Summer Heat

 

Summer Heat

By Jay Northcote

 

Rating: 5 out of 5 stars

 

Summary:

 

A summer fling is an ideal cure for a broken heart. But when it’s with your best friend, things get complicated.

When Adam is dumped by his boyfriend, a week away at a beach resort seems like a great opportunity to get over his ex. Sun, sea, and no-strings sex will be just the boost he needs to move on with his life.

Adam’s best friend, Finn, agrees to accompany him at short notice. Finn’s had a crush on Adam for years, but is determined to put his feelings aside and be the perfect wingman in Adam’s time of crisis.

A spontaneous threesome with another guy forces Adam and Finn to confront their attraction to each other. Having a holiday fling together wasn’t part of the plan, and as their trip heats up, they soon realise that one night of fun won’t be enough for either of them.

The passion might be scorching, but their hearts and friendship are on the line. If their romance is going to survive the flight home, they have to be honest about what they want.

 

 

Review:

 

What wasn’t there to love about Adam and Finn?

 

Author Jay Northcote simply doesn’t miss, and Summer Heat is his latest five-star must-read. This one strays a little bit from the “coming out and finding new love” angle, and instead focuses on steering best mates Adam and Finn towards admitting their always existent feelings and attraction for one another after Adam’s boyfriend and live-in love of five years unceremoniously dumps him for a younger guy. Heartbroken and devastated, Adam turns to the one he knows will be there for him: his best friend Finn.

 

Northcote constructs the perfect backdrop and set of circumstances to lead the pair to their inevitable connecting moment, even though neither one had dared hope their fantasies could come true. But while on holiday at a gay resort, and thanks to the addition of perfect timing and a random suggestion from fellow resort guest Niall, the scenario is set into motion. The pair’s history allows their friendship to segue effortlessly into a romantic relationship that is fueled by attraction, lust, respect, and genuine affection – and love – for one another. Finn has existed patiently in the wings while Adam was committed to the older Drew.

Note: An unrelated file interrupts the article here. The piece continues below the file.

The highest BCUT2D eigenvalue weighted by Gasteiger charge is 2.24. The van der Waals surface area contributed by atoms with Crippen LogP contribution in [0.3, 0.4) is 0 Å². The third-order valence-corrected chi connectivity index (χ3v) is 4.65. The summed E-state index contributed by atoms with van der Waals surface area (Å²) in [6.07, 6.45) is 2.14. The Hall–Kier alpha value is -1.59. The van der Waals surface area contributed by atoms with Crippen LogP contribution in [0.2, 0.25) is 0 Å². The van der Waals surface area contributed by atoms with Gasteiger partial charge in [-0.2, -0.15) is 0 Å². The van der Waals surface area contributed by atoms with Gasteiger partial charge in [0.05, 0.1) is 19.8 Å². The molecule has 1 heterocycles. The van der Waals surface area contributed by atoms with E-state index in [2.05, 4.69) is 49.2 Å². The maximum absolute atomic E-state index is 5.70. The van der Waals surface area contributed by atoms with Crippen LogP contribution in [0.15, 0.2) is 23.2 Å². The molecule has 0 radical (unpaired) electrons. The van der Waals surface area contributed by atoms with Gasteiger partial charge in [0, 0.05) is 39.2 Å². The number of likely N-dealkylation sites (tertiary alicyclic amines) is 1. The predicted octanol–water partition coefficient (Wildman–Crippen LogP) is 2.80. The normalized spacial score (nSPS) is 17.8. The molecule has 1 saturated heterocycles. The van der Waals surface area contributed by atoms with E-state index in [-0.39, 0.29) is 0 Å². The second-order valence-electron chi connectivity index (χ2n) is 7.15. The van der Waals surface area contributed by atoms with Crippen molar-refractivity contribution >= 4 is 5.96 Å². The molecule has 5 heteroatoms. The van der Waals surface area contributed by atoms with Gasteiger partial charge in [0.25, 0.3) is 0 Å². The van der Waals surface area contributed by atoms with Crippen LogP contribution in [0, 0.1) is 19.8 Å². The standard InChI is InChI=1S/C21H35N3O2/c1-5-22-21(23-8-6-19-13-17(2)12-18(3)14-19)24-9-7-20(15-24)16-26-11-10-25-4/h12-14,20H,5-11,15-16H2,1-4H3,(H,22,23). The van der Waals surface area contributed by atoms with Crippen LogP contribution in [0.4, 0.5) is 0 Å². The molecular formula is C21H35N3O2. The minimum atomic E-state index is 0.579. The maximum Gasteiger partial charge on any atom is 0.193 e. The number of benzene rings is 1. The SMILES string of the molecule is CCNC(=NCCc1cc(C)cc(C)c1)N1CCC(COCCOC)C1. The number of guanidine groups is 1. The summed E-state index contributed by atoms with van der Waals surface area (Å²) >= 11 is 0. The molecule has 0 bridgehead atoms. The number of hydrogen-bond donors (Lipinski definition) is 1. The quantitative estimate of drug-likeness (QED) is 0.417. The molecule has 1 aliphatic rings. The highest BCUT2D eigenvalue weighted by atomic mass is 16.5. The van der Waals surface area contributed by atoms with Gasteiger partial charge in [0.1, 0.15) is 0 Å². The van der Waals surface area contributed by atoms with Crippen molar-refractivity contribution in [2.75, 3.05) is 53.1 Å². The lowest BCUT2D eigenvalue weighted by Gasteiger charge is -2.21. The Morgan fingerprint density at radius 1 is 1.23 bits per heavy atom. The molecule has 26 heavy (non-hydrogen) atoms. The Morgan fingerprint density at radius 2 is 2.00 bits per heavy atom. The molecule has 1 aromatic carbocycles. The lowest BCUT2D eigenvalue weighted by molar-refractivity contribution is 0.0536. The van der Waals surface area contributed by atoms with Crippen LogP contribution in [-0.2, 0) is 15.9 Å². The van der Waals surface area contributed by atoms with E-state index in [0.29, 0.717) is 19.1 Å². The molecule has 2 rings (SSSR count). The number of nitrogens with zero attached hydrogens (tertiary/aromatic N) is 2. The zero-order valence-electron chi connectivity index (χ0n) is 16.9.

I really thoroughly enjoyed this book. There was no heavy angst and drama. Adam and Finn expressed logical internal questions and concerns, but never once did I feel rushed or that anything dragged or wasn’t real-to-life, and the HFN ending was a clever, high-five scene.

 

Northcote’s writing exuded a playful style in this book, and something about the intensity, charm, and connection between Adam and Finn seemed deeper and more passionate than in his previous writings – and that’s saying a lot considering he’s a master at delivering the full package.

 

For me, this line summed it all up: “It’s always been you.” What’s more romantic than that?

 

Final thought: Northcote should write a follow-up focused on Niall discovering love – maybe when he returns as the best man at Adam’s and Finn’s wedding. Hint. Hint. Wink. Wink.

 

I voluntarily read and reviewed an Advanced Reader’s Copy of Summer Heat.

 

Review originally posted on Amazon and Goodreads on June 23, 2017.

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